: A 61-year-old gentleman was referred to the Endocrine team with acute bilateral adrenal haemorrhage. He had undergone a successful left popliteal embolectomy for critical limb ischaemia a week ago following which he was commenced on anticoagulation therapy. He presented to the Emergency Department with acute severe abdominal pain and low grade pyrexia of 37.6 C. He was haemodynamically stable. His International Normalised Ratio was noted to be elevated at 4.7. An urgent abdominal CT arranged for suspected bowel ischaemia demonstrated new adrenal masses with surrounding fat stranding consistent with bilateral adrenal haemorrhage. He was promptly commenced on intravenous hydrocortisone.
A subsequent 0900 h cortisol (47 nmol/l) off hydrocortisone confirmed adrenal insufficiency. Following discharge, he described good energy levels despite not being fully compliant with hydrocortisone replacement. A short synacthen test 5 months post-event demonstrated partial recovery of adrenal function baseline cortisol 370 nmol/l, 30 min value 436 nmol/l. He was weaned off regular hydrocortisone with advice to take hydrocortisone only during intercurrent illness. He remained well off hydrocortisone and a further short synacthen test at 10 months confirmed full recovery of adrenal function baseline 410 nmol/l, 30 min 592 nmol/l.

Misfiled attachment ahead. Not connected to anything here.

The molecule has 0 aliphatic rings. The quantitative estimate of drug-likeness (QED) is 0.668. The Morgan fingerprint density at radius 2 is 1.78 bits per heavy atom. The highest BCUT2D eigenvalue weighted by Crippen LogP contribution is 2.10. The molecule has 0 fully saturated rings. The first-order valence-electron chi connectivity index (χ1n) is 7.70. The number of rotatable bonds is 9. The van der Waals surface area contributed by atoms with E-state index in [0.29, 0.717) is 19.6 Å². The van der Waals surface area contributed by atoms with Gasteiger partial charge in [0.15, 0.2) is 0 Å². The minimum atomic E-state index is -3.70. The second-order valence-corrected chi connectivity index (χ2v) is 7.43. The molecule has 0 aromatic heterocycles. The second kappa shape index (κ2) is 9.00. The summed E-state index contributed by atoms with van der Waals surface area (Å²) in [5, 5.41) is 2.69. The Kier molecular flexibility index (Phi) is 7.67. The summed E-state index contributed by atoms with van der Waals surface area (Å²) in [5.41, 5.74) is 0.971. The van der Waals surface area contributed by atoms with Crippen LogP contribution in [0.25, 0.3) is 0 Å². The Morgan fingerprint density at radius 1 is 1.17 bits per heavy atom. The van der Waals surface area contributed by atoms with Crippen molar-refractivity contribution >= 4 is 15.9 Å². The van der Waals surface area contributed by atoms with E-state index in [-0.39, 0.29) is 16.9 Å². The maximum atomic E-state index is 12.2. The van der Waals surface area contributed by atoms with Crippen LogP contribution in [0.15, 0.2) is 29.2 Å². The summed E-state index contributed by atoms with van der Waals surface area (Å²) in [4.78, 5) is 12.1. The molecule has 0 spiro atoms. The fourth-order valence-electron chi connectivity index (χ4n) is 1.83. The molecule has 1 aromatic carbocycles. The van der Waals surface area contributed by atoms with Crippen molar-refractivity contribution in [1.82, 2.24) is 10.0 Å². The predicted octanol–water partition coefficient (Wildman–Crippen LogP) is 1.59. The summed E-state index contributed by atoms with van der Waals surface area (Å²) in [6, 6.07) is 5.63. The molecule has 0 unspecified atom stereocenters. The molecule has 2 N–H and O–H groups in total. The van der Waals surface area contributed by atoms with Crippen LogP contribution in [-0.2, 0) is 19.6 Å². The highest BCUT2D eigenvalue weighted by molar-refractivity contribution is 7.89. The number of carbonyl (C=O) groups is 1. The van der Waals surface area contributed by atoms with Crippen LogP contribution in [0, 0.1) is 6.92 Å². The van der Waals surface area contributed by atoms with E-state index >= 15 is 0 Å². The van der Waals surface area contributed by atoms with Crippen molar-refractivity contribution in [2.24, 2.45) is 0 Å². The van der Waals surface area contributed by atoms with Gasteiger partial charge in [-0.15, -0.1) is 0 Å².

Acute bilateral adrenal haemorrhage is a potentially life-threatening condition where early diagnosis and prompt initiation of hydrocortisone replacement greatly affects the outcome. Due to its non-specific clinical manifestations, treatment is often delayed as diagnosis is frequently made following abdominal imaging, or in some cases, post-mortem. It is therefore crucial that this is given consideration in acutely unwell patients, especially in the presence of predisposing factors such as recent surgery or anticoagulation. Our case demonstrates that it is beneficial to reassess the hypothalamic-pituitary-adrenal axis following recovery as this may prevent unnecessary lifelong steroid replacement and its associated complications.